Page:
Charles Polk, General Manager of The Martian Trust is telling MilkyWayKiwi what is The Martian Trust
Pondering about the origins of Christmas and meanings that people give to events, while waiting for the New Year.
"That's home. That's us. On it everyone you love, everyone you know, everyone you ever heard of, every human being who ever was, lived out their lives. Carl Sagan
Being on “Mars” was a life-changing experience and put things in perspective for me. It made me question everything I knew about my life so far.
Everyone knows about water on Mars, but very few people could brag like I can that they have discovered Hot Chocolate on Mars!
This is an astrophotographer-friendly blog, about what is in the night sky in August 2017.
A silver metallic Moon has shown up at my bedroom’s window.
Its hidden through a veil of grey thin clouds, which seem to be pressing against the jagged mountain line in straight horizontal banding. She, who used to be a huge and round disk of bright light, is now smudged in all directions, with charcoal of darkness.
It’s a rather faint galaxy, but remember, that even in a galaxy far, far away there are always great things happening, sometimes unnoticed, but like life sometimes the small unnoticed things have a great impact for our lives and can keep us centered and on track.
Out I went and nothing prepared me for what I saw that night. On the pitch dark sky of Wairarapa, with luscious hills that hold the horizon in sweet curves that rest the eye, a luminous whirlpool of stars was erupting from the east. Silver river of stars, one of its arms was meandering the eastern horizon in oval arched loops like an octopus’s arm that passed a Southern Cross marking the 12 o’clock position on the celestial time keeper of the south. The galactic arm was thinning down towards the western horizon and righteously so as the further we go from Scorpius and Sagittarius, we are actually looking towards the outskirts of our galaxy, where fewer stars venture. I stood there in silence watching the slow rising of the Galaxy and I realised that it was for the first time in my life when I was truly seeing it with my eyes.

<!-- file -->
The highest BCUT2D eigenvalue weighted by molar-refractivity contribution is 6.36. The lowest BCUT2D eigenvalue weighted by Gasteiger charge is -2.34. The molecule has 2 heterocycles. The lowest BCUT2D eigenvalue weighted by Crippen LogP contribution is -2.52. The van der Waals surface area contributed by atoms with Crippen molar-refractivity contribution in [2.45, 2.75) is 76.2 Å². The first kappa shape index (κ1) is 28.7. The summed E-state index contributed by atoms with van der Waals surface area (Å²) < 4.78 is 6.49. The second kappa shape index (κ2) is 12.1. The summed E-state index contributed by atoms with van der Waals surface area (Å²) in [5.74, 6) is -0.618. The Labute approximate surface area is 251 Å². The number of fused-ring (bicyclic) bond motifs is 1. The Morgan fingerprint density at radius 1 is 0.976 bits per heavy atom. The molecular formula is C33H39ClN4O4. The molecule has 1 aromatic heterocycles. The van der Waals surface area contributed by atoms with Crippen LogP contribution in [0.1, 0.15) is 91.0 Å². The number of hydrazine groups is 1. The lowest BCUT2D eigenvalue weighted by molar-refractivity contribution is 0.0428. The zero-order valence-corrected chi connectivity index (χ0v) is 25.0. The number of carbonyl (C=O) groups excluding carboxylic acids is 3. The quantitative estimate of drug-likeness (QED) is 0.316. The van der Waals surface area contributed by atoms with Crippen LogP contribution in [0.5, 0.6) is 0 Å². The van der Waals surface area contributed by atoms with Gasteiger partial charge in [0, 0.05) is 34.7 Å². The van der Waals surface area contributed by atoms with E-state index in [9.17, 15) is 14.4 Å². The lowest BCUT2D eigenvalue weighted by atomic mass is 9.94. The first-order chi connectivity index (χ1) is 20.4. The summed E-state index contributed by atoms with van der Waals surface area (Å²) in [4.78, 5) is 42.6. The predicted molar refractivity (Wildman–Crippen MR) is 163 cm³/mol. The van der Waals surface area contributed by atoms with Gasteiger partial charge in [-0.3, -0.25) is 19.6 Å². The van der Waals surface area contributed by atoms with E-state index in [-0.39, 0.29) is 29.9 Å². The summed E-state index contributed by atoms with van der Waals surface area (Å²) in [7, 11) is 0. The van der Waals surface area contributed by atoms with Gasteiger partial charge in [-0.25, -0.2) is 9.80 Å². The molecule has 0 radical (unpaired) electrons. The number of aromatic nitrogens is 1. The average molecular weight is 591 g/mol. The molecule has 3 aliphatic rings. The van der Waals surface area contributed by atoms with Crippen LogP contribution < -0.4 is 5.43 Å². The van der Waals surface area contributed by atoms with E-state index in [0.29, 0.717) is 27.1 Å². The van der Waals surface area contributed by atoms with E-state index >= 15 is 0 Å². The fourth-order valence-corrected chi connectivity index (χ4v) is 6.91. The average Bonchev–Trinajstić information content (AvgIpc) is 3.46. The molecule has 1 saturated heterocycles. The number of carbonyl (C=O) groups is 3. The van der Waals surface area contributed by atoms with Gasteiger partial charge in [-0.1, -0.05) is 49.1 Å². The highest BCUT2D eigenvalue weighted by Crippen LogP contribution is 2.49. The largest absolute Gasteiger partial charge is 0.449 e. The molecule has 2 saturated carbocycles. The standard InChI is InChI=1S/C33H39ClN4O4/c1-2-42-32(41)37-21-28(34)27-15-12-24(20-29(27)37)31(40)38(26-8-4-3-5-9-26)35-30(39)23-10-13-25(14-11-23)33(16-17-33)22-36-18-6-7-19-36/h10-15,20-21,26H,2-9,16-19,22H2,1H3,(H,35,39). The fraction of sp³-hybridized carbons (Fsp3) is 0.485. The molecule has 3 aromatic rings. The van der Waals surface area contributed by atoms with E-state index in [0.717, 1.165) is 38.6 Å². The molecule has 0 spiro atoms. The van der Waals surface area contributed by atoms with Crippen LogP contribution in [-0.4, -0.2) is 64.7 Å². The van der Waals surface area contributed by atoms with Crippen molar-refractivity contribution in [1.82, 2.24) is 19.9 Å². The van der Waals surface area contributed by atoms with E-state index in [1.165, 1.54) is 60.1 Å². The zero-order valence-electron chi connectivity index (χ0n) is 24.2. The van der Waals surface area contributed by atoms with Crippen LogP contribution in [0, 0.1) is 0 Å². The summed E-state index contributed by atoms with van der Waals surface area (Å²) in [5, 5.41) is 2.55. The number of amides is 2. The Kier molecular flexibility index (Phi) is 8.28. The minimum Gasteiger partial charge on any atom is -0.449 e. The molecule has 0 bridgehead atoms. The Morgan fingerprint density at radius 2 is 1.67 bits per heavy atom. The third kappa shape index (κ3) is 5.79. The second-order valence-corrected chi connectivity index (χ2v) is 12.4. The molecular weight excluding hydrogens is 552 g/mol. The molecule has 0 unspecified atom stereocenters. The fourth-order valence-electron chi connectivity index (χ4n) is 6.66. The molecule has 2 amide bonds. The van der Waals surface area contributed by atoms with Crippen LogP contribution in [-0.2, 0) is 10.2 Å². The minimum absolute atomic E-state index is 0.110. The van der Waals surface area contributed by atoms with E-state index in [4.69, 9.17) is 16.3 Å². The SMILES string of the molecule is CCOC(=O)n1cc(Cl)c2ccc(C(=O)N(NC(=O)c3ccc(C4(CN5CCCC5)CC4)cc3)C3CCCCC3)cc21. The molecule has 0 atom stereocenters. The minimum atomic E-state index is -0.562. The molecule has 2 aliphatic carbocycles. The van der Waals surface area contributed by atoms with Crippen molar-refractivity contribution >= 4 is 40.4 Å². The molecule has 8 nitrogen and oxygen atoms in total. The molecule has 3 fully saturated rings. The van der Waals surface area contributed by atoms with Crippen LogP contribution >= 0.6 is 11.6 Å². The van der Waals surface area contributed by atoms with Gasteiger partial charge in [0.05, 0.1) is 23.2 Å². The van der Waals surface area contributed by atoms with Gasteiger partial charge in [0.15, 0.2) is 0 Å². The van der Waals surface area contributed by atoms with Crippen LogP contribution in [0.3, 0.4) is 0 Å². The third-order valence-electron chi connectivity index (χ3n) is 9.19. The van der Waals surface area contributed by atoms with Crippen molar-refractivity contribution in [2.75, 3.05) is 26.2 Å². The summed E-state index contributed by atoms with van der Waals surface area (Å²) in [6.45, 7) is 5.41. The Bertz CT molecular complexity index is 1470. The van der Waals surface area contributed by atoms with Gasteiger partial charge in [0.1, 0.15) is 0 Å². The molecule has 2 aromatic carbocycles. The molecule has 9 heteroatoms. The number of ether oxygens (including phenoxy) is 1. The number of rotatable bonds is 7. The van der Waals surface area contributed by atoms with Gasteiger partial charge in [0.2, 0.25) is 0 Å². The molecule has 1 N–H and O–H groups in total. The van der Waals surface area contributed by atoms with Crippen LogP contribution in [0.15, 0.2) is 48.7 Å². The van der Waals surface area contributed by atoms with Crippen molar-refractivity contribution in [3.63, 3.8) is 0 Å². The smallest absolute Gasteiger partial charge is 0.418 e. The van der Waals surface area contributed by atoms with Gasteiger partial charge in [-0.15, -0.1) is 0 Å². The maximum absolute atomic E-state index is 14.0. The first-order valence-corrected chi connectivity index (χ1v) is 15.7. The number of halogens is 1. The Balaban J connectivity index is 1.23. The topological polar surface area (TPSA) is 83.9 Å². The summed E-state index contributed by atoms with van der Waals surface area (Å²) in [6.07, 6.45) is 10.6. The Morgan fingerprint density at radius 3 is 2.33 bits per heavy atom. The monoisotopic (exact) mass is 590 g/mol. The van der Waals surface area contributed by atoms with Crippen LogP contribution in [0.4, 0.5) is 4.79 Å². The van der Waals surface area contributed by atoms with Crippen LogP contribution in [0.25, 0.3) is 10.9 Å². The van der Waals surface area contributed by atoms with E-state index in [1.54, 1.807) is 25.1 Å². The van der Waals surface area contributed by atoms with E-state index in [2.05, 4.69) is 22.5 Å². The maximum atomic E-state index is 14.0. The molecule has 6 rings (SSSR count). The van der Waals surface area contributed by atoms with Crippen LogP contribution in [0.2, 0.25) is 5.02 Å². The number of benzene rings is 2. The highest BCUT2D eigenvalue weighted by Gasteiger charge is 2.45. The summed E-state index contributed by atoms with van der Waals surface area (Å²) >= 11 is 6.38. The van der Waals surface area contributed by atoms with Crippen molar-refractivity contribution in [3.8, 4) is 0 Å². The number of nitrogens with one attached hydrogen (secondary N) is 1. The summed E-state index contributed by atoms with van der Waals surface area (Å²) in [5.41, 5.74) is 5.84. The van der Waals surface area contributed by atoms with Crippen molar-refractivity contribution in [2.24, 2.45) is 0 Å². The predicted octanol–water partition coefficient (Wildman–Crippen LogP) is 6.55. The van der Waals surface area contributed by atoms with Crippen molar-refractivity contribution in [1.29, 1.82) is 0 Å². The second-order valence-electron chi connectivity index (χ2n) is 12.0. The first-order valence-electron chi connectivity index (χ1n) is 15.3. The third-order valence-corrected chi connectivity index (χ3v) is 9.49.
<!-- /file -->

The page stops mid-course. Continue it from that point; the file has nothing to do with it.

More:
via What is life? The Universe | Astrobiology – Documentary HD – ASTROBIOLOGY.NZ
In Maori, tahi, rua, toru means one, two, three. So Atu-tahi – One, Taku-rua – Two, Tau-toru – Three,
or you can count Sirius (1) / Canopus (2) / Alpha Centauri (3) / Arcturus (4) No matter what you prefer, these stars will be there in the evening of May.
“Any photographer that has a question that needs an answer can use PhotoPills. Beginners use it to find sunrise and set times, golden hour and blue hour times and for basic calculations like depth of field. Then we have the photographers that plan their Sun, Moon and Milky Way shots… it all depends on your needs.”
This month is fantastic for viewing Jupiter, Saturn and Mars. Pluto is also in a good position to spot, though at a visual magnitude of 14.3 you’ll need a reasonable telescope. The other highlight for […]
Me being me... I'm feeling rather energised, even if this is a loooong drive, because driving always makes me feel fluid and relaxed. And now I’m just melting into the black asphalt and into the darkness of the night at [...] kms/hour with zero stars above, less distracting anyway (if ya know what I mean...) and I’m haunted no more by thoughts, I’m a fugitive - running from civilisation.
“if they can wake up at 4 am to watch a rugby game I can wake up at 4:30 am to watch the NASA press conference”. – Kathy Campbell
Source: NASA’s Spaceward Bound Visits New Zealand
You can read in detail about The Sky of September here. It will be the same year after year, Pluto and all.
Relax, Pluto WILL not go anywhere soon
In fact Pluto takes 248 years to orbit the Sun as it orbits at an average distance of 5.9 billion km from the Sun, while Earth only orbits at 150 million km. This means that it will take Pluto almost 20 years to shift into another constellation.
Everything else you need to know
i. Haritina Mogosanu Martian Since 10/8/2014 (with this company but really I first went there with Curiosity) 297,865,305 Points Earned http://mars.nasa.gov/participate/send-your-name/insight/?action=getcert&e=1&pid=3&cn=503001924663
was our chief scientist at Spaceward Bound New Zealand. Check out a bit about her astrobiology work here. Professor Kathy Campbell – Life and Environment.
Hello and welcome! I am an astrobiologist and a science communicator about all things space-related, but especially human space exploration, astrobiology and astronomy. I work with a wide variety of projects that involve people and […]